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You'll Get a Buzz Out of This

The Journal of Prevarication
The Most Trusted Name in Lying 

By Jim Cook
Official State Liar of Arizona

When I had my right hip replaced recently, the only replacement joint the surgeons could find in my size was manufactured in New Zealand. 

As you know, things from south of the equator run opposite to the way things operate in the northern hemisphere. Clockwise becomes counterclockwise, and versa vice. 

When my right leg steps forward, my left leg responds by taking a step backward. This is the closest I’ve ever come to knowing how to dance. 

I keep coming face to face with myself. Or, we’re dancing cheek to cheek.

Miss Ellie demanded to know what I had done with the old hip. “Did you throw it away?” she asked.

She never throws anything away, and she watches closely to make sure I don’t sneak something out of the house. She still has frayed towels that her ancestors borrowed from the Mayflower.

“I donated the old hip to Habitat for Humanity,” I said. 

“Did you get a receipt?” she wanted to know.

“Yes, but I lost it.”

Walking in circles actually helps me navigate the clutter in our house, and it saved my life the other day when I stumbled into a nest of angry rattlesnakes. 

Ellie’s cousin Elizabeth, better known as Tippy, knows a lot about snakes. She used to keep exotic snakes as pets, and she’s fearless when pursuing rattlers. 

Tippy is also a fine photographer, and she was looking for scenic photographs.  But she knew I wanted to find evidence of crotalus furious, the world’s only fur-bearing rattlesnake. It is  known in Arizona as the Hassayampa Argyle. You may read the “furious” in crotalus furious as meaning very angry. Think “fur”  instead.

We went crawling along the Castle Hot Springs road, stopping to poke the bushes for snakes. It was a grand expedition.

This land belonged to Mexico in the 1820s when mountain men, trappers and illegal immigrants from the U.S., discovered the fur-bearing snake. By 1835, women in New York and London were wearing rattlesnake stoles.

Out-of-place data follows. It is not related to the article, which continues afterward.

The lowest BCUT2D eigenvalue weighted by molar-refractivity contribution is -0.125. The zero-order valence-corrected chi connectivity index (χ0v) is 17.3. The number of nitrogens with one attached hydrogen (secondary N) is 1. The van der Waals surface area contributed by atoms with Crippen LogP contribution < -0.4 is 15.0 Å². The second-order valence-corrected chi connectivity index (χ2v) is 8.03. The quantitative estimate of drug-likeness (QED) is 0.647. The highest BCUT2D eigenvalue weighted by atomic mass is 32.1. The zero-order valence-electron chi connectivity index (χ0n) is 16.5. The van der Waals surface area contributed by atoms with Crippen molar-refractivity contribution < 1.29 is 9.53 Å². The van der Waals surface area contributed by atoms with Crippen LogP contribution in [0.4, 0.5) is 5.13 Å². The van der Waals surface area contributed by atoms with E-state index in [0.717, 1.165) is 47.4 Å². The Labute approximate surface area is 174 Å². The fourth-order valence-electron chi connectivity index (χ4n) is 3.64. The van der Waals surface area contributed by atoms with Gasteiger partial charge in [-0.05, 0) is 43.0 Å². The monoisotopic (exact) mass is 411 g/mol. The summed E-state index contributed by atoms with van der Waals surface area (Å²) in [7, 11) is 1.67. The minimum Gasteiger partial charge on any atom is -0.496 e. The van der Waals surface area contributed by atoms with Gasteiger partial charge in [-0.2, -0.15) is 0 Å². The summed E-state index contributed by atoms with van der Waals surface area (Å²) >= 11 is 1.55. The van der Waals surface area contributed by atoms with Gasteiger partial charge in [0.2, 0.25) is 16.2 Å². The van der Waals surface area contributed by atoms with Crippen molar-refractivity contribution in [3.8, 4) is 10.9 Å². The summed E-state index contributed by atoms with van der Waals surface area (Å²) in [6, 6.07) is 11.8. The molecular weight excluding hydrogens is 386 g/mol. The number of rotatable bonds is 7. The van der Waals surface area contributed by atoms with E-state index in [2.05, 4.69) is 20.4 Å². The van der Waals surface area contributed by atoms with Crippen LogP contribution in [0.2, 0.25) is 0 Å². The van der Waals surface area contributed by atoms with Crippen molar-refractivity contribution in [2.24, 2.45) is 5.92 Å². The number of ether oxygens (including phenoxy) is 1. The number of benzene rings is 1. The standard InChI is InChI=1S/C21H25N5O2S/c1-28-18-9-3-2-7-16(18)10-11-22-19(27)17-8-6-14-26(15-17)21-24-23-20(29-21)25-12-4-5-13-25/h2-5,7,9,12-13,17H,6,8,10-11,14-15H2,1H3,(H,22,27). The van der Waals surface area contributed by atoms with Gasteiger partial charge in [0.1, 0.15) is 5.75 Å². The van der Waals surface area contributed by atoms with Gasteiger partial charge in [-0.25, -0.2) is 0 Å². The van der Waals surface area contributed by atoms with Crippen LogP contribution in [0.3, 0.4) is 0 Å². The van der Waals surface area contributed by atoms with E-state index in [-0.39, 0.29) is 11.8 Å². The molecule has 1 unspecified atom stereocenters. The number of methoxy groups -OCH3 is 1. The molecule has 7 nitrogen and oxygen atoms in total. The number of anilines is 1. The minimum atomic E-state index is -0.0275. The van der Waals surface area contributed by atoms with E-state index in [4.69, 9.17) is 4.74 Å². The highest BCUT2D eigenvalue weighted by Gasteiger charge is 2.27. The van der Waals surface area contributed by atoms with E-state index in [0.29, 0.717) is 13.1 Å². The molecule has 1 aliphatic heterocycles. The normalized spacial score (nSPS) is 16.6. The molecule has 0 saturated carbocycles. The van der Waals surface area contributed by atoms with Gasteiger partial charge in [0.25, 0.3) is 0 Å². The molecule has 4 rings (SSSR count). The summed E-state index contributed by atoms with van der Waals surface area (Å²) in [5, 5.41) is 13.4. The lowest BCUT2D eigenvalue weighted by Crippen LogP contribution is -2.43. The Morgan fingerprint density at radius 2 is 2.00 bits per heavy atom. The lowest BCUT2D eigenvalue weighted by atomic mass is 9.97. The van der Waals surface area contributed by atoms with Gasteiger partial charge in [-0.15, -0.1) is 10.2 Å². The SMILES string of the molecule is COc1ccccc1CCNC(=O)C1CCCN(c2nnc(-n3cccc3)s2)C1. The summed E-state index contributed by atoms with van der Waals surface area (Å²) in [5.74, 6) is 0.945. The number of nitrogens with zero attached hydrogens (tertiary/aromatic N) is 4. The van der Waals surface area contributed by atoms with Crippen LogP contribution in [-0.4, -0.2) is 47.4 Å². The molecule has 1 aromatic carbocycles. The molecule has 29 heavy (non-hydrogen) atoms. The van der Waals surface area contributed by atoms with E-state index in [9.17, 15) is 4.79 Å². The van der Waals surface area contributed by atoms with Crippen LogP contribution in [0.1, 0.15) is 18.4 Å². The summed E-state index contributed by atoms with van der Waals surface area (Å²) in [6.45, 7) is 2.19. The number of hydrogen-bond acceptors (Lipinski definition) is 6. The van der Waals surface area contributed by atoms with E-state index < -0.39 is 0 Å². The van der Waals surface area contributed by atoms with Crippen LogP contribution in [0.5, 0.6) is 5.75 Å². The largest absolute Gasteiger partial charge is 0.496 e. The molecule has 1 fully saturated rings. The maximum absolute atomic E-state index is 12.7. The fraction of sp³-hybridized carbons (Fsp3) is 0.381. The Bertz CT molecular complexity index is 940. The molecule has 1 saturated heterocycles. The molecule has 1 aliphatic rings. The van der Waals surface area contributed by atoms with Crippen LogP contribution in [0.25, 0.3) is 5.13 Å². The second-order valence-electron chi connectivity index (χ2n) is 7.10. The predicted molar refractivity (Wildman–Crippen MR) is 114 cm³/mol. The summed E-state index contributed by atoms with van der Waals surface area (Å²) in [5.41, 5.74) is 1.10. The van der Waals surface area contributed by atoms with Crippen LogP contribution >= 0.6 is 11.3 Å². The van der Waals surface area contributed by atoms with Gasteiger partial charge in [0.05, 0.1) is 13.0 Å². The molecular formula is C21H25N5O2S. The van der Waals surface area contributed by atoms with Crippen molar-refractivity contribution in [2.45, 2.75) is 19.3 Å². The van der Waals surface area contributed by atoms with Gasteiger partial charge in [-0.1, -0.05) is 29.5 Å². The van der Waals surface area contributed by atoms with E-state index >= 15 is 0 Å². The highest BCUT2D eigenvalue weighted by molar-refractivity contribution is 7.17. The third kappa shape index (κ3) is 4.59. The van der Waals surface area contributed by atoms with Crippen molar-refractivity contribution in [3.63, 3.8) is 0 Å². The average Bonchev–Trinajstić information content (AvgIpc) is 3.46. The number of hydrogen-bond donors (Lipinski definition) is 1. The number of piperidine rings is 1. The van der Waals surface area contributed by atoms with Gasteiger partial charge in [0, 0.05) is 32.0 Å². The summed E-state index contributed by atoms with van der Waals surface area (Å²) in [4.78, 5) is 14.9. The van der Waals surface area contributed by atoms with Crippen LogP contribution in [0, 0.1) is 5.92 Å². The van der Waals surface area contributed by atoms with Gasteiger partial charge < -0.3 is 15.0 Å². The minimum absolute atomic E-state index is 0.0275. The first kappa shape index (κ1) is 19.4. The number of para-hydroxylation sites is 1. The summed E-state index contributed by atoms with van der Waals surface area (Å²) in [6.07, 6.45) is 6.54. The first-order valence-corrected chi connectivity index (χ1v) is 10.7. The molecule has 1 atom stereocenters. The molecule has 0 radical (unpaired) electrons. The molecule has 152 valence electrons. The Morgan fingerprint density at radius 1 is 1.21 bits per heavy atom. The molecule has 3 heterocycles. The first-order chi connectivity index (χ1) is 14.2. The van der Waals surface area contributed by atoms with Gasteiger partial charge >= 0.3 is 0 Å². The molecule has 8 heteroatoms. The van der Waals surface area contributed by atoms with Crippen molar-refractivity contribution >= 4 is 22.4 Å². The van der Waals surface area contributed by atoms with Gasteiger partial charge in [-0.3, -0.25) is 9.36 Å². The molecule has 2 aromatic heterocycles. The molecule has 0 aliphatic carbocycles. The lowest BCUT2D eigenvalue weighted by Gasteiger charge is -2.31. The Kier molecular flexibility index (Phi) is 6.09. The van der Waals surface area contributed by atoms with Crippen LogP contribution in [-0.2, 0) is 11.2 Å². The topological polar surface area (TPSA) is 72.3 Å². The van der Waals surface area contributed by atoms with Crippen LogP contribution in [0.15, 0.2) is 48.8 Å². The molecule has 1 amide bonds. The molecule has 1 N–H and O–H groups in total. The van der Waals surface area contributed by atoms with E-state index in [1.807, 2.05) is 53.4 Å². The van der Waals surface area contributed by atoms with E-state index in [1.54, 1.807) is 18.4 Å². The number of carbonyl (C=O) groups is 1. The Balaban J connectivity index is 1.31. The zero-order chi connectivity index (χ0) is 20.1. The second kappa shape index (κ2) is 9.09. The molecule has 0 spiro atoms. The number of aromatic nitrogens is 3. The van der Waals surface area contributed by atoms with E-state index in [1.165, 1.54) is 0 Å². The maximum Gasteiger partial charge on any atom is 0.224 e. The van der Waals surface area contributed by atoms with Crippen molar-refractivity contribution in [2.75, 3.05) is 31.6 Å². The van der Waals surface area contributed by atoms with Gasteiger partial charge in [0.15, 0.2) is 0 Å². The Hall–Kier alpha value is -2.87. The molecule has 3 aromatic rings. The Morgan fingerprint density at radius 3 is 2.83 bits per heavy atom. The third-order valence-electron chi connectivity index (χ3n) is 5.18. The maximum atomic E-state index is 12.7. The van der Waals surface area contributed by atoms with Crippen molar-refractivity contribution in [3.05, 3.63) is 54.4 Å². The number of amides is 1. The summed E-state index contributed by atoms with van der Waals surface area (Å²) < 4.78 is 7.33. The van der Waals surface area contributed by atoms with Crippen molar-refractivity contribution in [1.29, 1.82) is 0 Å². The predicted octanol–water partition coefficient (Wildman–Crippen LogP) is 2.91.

Other snakes shed their skins several times a year,whenever they outgrow them. During an Arizona summer, the Hassayampa Argyle can’t wait to get out of his fur coat. He sheds his pelt every few days, starting at his lips and peeling backwards until he can slide out of his fur tube, like a woman wriggling out of a tight dress.  

Snake pelts littered the ground when the mountain men came here. Finders keepers. The furs were turned inside-out as the snakes shed them, and the mountain men had only to turn them outside-out. Collecting the long tubes was much easier than trapping and skinning larger varmints.

The largest snake fur on record was nine feet long by eight  inches in diameter, worn as a wrap by a scrawny queen of Belgium. She had it fitted with rattles of 14-carat gold.

Then the furry snakes began to thin out. By 1898, scientists had declared them extinct.

I reported recently that herpetologists and game biologists suspected that the Hassayampa Argyle was back. They would not know until the snakes came out of hibernation in the spring.

On our recent expedition, we stopped at Castle Hot Springs ant talked to Mr. Castle. He said he’d heard there were some fuzzy rattlers over on Snowball-in-Hell Mesa.

When we found crotalus furious, it was almost an afterthought. We had located two western diamondbacks. Then Tippy found a speckled rattlesnake in its red phase.

While she tried to flush the red snake out of a bush so we could photograph him, I got so excited that I was careless about where I stepped.

I heard an odd noise and looked down. I was standing in a nest of crotalus furious. Some of them were wriggling out of their pelts. 

I tried to step away, and my left leg went backwards, as it does nowadays. That took it out of the reach of a striking rattlesnake, who hit another snake right in his beard.

The funny thing was, their warning noise was not the buzz of your normal rattler. It sounded more like a cell phone ringing.

I was so rattled that I picked up a snake and tried to answer it. Miss Ellie called out for me to put the snake down, and Tippy used her snake hook to jerk it away from my ear.

Tippy was taking photos, and Ellie was stuffing snake pelts into a pillow case that she had brought along, just in case.

One modest rattler tried to get back into his pelt. He made a backing-up sound: “Beep……beep…..beep…” 

Most days around here, dullness comes in bunches. But when a day turns exciting, it stays that way.

On the way home, we stopped at a supper club. Walking toward  the restroom to wash up, I won a dance contest.  The band was playing “Shake Rattle and Roll.”

Last 5 posts by Jim Cook

3 comments to You'll Get a Buzz Out of This

  • MJ Grady

    Jim, your lies are like California Redwoods: vast and awesome to behold!

  • It seems you have disbanded the phrase”Truth is stranger than fiction”. You might have walked to school as a youngster-three miles and uphill both ways!

  • Bill Connison


    I read about you in Country magazine. I was wondering if you knew anything about the Arizona One eyed cactus? I have heard people call them cacti. I am assuming that they have one eye or else they would have been called cactii. I also heard that when they are alone, it is extremely difficult to see the eye. Once two or more are together, the eyes are quite visible. Any info you can give me about these plants would be appreciated.